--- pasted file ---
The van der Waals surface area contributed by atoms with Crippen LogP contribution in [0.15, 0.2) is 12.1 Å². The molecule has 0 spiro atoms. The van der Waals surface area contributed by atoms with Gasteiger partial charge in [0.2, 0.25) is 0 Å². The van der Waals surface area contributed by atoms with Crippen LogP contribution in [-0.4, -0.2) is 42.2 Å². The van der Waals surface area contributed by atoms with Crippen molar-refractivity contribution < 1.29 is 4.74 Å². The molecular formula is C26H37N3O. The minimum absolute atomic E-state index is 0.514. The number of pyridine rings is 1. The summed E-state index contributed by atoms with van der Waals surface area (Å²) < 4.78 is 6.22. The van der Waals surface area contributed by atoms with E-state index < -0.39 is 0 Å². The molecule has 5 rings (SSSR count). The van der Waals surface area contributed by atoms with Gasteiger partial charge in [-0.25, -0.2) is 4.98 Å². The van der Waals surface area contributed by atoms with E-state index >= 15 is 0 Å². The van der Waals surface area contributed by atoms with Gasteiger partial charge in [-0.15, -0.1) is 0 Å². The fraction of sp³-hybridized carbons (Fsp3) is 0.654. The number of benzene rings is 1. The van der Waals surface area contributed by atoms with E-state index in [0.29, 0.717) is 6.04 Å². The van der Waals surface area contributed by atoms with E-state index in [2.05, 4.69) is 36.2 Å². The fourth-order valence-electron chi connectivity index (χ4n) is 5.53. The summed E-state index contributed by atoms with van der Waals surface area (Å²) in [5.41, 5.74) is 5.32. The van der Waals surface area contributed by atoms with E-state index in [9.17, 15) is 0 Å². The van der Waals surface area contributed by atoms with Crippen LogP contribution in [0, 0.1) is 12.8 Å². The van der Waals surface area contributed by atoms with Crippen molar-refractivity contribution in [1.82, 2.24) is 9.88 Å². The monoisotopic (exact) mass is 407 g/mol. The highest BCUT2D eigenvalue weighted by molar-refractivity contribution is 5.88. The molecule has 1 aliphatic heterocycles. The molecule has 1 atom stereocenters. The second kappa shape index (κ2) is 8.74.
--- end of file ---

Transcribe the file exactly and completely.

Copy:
The van der Waals surface area contributed by atoms with Crippen LogP contribution in [0.15, 0.2) is 12.1 Å². The molecule has 0 spiro atoms. The van der Waals surface area contributed by atoms with Gasteiger partial charge in [0.2, 0.25) is 0 Å². The van der Waals surface area contributed by atoms with Crippen LogP contribution in [-0.4, -0.2) is 42.2 Å². The van der Waals surface area contributed by atoms with Crippen molar-refractivity contribution < 1.29 is 4.74 Å². The molecular formula is C26H37N3O. The minimum absolute atomic E-state index is 0.514. The number of pyridine rings is 1. The summed E-state index contributed by atoms with van der Waals surface area (Å²) < 4.78 is 6.22. The van der Waals surface area contributed by atoms with E-state index < -0.39 is 0 Å². The molecule has 5 rings (SSSR count). The van der Waals surface area contributed by atoms with Gasteiger partial charge in [-0.25, -0.2) is 4.98 Å². The van der Waals surface area contributed by atoms with E-state index >= 15 is 0 Å². The van der Waals surface area contributed by atoms with Gasteiger partial charge in [-0.15, -0.1) is 0 Å². The fraction of sp³-hybridized carbons (Fsp3) is 0.654. The number of benzene rings is 1. The van der Waals surface area contributed by atoms with E-state index in [0.29, 0.717) is 6.04 Å². The van der Waals surface area contributed by atoms with E-state index in [2.05, 4.69) is 36.2 Å². The fourth-order valence-electron chi connectivity index (χ4n) is 5.53. The summed E-state index contributed by atoms with van der Waals surface area (Å²) in [5.41, 5.74) is 5.32. The van der Waals surface area contributed by atoms with E-state index in [9.17, 15) is 0 Å². The van der Waals surface area contributed by atoms with Crippen LogP contribution in [0, 0.1) is 12.8 Å². The van der Waals surface area contributed by atoms with Crippen molar-refractivity contribution in [1.82, 2.24) is 9.88 Å². The monoisotopic (exact) mass is 407 g/mol. The highest BCUT2D eigenvalue weighted by molar-refractivity contribution is 5.88. The molecule has 1 aliphatic heterocycles. The molecule has 1 atom stereocenters. The second kappa shape index (κ2) is 8.74.